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Confetti - Your Future

Film Review: Hail Satan?

2 September 19 words: Fabrice Gagos

Fabrice Gagos headed down to Broadway Cinema to check out Mayhem's screening of Hail Satan?

Director: Penny Lane

Starring: Jeb Blackmore, Chalice Blythe, Nicholas Crowe

Running time: 95 mins

In the endless battle between good and evil, have you ever questioned whose the good and guy and whose the bad guy? Chances are, you’re haven’t, because lots of other people and organisations have done it for you. And whoever challenges that status-quo finds themselves on the 'bad side' and, to put it biblically, is probably under the influence of Satan. 

Because Satan is evil incarnated, right? At least that's what I heard. Whether you’re a religious person or not, it takes a lot of hindsight to avoid this idea and think otherwise; to try and understand the symbolism of such a figure beyond the usual narrative. Indeed, like everything in Christian mythology (and all mythologies for that matter), Satan isn’t evil incarnated, it’s merely a symbol subject to interpretation. So much so that Satan won’t have the same signification in Judaism, Christianity or Islam and this signification (or even existence) has hugely evolved in time, too. Mostly depending on who is in power and how useful it is for keeping people afraid of any kind of transgression. Surprisingly enough, most beliefs about Satan are quite recent, and the fear of Satanism is stronger than ever, especially in the US.

For some, a Satanist is some kind of dark wizard worshipping the devil and drinking virgin blood in huge orgies, defiling innocence in order to create chaos and bring Hell on Earth. That’s romantic. But most likely, so-called Satanist are atheists using the symbol (and the imagery) to challenge and hold accountable established power and promote free will and free speech. Satanist are basically trolls.

For once, we're seeing a positive representation of the movement

Penny Lane’s documentary aims to introduce these trolls, and what is arguably the most colourful and controversial recent religious movement in America: the Satanic Temple. Funded in 2013, the temple position about Satan is clear: they don’t believe in any form of paranormal entities, and their actions are not designed to bring Hell on Earth, but merely advocate the separation of State and Church in secular America, and fight corrupt authority, bringing liberty and justice for all.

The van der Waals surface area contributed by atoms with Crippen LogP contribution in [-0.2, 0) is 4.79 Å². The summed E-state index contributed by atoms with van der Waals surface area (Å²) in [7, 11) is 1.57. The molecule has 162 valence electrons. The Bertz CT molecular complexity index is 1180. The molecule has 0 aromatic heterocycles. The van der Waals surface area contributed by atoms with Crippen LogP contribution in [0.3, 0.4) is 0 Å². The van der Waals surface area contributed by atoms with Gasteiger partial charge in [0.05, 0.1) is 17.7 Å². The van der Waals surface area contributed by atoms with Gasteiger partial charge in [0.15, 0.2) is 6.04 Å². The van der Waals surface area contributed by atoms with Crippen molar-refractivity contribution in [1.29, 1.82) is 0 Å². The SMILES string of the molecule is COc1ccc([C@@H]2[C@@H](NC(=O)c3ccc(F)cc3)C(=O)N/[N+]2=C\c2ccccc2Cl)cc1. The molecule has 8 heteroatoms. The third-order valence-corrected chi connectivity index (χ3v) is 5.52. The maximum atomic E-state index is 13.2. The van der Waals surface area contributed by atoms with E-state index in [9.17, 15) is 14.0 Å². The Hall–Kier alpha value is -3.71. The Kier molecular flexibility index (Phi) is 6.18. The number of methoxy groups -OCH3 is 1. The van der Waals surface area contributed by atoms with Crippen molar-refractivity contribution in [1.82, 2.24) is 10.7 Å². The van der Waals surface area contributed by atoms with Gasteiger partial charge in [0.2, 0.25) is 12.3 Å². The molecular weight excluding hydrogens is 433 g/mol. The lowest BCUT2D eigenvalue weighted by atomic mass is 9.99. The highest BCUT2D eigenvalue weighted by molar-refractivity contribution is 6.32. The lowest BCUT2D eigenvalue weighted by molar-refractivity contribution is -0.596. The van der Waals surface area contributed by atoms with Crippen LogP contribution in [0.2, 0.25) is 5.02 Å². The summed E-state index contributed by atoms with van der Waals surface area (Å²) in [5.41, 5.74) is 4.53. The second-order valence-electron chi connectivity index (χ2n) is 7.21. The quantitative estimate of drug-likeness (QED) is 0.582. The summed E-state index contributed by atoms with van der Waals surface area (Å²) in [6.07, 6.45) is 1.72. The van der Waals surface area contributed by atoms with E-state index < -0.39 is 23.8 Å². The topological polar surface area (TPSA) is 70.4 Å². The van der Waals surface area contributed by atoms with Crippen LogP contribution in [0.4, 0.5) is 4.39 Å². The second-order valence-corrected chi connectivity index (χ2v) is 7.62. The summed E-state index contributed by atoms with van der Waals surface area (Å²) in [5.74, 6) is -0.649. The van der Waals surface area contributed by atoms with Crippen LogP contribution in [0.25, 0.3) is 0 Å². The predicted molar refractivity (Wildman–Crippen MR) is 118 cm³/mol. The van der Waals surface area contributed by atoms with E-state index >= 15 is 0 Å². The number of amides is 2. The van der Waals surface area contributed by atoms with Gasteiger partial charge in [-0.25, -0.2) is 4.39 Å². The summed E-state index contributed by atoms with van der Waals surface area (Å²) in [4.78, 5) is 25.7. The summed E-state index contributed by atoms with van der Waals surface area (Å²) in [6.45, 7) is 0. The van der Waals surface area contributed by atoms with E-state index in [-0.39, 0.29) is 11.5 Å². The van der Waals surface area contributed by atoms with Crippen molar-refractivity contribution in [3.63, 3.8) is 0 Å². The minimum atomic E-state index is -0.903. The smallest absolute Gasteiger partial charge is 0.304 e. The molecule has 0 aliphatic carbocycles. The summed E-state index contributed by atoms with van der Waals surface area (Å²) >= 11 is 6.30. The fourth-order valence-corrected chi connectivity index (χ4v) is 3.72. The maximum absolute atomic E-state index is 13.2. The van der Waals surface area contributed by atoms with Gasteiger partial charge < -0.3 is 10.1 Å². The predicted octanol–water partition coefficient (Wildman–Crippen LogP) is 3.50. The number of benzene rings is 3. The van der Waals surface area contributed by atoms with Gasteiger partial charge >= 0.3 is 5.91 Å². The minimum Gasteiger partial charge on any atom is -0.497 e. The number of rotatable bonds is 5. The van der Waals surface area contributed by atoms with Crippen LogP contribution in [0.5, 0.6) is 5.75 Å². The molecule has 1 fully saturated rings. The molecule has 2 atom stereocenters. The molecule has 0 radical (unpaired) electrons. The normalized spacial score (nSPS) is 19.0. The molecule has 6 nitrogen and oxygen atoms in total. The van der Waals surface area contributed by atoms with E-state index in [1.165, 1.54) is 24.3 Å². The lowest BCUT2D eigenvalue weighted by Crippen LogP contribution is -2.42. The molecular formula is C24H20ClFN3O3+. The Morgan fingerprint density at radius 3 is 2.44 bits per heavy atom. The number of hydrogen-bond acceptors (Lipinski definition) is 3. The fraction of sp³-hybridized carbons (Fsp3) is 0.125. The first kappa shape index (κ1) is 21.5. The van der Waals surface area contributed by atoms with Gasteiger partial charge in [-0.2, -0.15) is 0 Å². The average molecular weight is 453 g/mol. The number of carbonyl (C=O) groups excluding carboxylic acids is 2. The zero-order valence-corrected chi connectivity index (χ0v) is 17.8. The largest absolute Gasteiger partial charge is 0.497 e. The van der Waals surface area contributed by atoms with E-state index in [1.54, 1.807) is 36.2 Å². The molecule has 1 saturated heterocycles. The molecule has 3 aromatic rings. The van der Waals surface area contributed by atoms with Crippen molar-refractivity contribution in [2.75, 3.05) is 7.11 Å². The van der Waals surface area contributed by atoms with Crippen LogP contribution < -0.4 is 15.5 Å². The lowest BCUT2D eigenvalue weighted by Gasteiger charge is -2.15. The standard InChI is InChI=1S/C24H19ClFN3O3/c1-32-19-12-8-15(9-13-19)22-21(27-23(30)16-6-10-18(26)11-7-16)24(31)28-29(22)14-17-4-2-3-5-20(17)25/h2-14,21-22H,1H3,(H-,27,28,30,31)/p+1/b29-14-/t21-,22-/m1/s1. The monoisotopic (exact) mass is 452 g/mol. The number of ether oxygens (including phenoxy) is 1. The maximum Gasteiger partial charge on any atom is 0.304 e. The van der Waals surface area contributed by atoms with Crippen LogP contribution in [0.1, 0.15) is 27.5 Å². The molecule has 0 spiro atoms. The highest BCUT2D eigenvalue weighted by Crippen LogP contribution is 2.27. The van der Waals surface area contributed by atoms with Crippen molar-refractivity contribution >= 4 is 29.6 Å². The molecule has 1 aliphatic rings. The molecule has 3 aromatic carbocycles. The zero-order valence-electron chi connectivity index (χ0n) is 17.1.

You could argue that, if TST members are atheists, it is only by pure provocation (or marketing) that they chose Satanist imagery to promote their ideas and appeal media coverage, something that is clearly stated by members in the film. But it also makes sense and is fair game: US politicians use religion to justify their stance on subjects like abortion and, as the documentary shows, the US massively used religious rhetoric to fight communism and avoid political debate after WWII by proclaiming communism as a creation of Satan, reinforcing the use of the motto “In God We Trust”. This same motto is overused by evangelical Christians in the documentary to claim that the USA was funded as a Christian country and that Satanists have no rights there. This is, however, fake news. The well known phrase was first used only during the Civil War and appears misplaced in a country which precious first amendment claims: “congress shall make no law respecting an establishment of religion or prohibiting the free exercise thereof.”